10. I stopped into G Sandwich today to pick up lunch. This is the new sandwich shop by day/tasting menu by night/gravy menu on Sunday nights place that Mike Isabella has just opened next door to his Greek restaurant Kapnos. I arrived shortly after they opened at 11:00 and was among the first to order. I waited maybe 10 minutes for my order to be ready. In that time I determined that I was quite glad that I was ordering take-out and not planning to eat in the restaurant. The music was deafening -- I can't imagine trying to carry on a conversation. It took me 15 minutes to walk home and the food did not seem to have suffered at all in the interim. We both loved our sandwiches. He had the Cubano Panino (pork collar, swiss, pickles, prosciutto cotto, yellow mustard); I had the Spring Lamb (tzatziki, romaine, pickled onion, dill). The lamb sandwich was served gyro-style, but the amount of the filling was such that it would have been extremely messy to eat that way, so I used a knife and fork. All of the roasted meats used at G are cooked at Kapnos, and it showed. That lamb was so succulent! It may have been a bit fattier than I would prefer, but wow, that fat was tasty! The other ingredients provided nice complimentary flavors and the dill really stood out, but in a good way. My husband loved his Cubano and that's saying something since he is a bit of a Cuban sandwich snob, having spent a lot of time in Miami. I'm not saying that this is an authentic Cuban sandwich, just that someone who's pretty picky about that genre endorsed it. In addition to the 12 different kinds of sandwiches they make, G also offers 8 marinated vegetable sides, 4 salads, 2 soups, sweets, house-made sodas and iced teas and a small list of alcoholic beverages, including 4 beers, 2 wines and 2 cocktails. We've been eating a lot of carry-out foods in the past 10 days, as we moved and are still living in chaos. During this time we have also had sandwiches from SundeVich and Taylor Gourmet. I have to say that after this one experience, I'd rank G above both of these: way above Taylor and somewhat above SundeVich. It may not be fair to compare after just one visit, but when I'm looking for my next sandwich, I'm going to G.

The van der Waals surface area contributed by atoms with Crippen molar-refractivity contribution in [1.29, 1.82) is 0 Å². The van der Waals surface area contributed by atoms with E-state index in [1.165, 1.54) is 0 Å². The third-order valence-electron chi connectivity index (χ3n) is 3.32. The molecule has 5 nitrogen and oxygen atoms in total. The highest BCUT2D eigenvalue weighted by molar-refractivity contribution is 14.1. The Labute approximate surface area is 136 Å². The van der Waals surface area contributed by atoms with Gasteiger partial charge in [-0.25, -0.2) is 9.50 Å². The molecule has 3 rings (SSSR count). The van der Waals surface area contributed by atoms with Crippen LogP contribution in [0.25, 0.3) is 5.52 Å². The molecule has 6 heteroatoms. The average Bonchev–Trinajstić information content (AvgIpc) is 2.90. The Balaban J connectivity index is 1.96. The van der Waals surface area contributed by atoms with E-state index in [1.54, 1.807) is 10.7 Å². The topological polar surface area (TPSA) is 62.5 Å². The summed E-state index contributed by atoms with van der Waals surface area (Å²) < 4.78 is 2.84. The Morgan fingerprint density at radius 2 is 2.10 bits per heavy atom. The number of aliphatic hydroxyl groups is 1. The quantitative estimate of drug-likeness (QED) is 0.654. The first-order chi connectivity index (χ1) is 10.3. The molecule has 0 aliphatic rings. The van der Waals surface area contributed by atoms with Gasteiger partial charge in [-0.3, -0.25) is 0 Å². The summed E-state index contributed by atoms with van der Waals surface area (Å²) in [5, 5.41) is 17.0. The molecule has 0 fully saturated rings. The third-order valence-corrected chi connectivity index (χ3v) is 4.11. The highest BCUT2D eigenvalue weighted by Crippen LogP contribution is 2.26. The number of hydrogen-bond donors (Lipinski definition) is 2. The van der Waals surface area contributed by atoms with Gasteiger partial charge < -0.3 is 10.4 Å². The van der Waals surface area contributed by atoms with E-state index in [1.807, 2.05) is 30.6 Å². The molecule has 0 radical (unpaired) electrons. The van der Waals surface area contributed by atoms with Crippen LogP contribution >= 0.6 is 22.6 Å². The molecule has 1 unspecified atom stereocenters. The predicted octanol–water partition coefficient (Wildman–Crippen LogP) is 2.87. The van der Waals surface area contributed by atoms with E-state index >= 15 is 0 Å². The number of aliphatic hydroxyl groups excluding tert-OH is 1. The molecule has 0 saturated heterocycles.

11. I was walking around at lunch today and passed by 100 King St (vacant for awhile) and notice a bunch of permits on the windows and obvious demolition going on. Went back to the office and did a bit of digging and found a submission by Carluccios on the upcoming docket of the Board of Architectural Reviews. Apparently a UK based Italian chain. Carluccios.pdf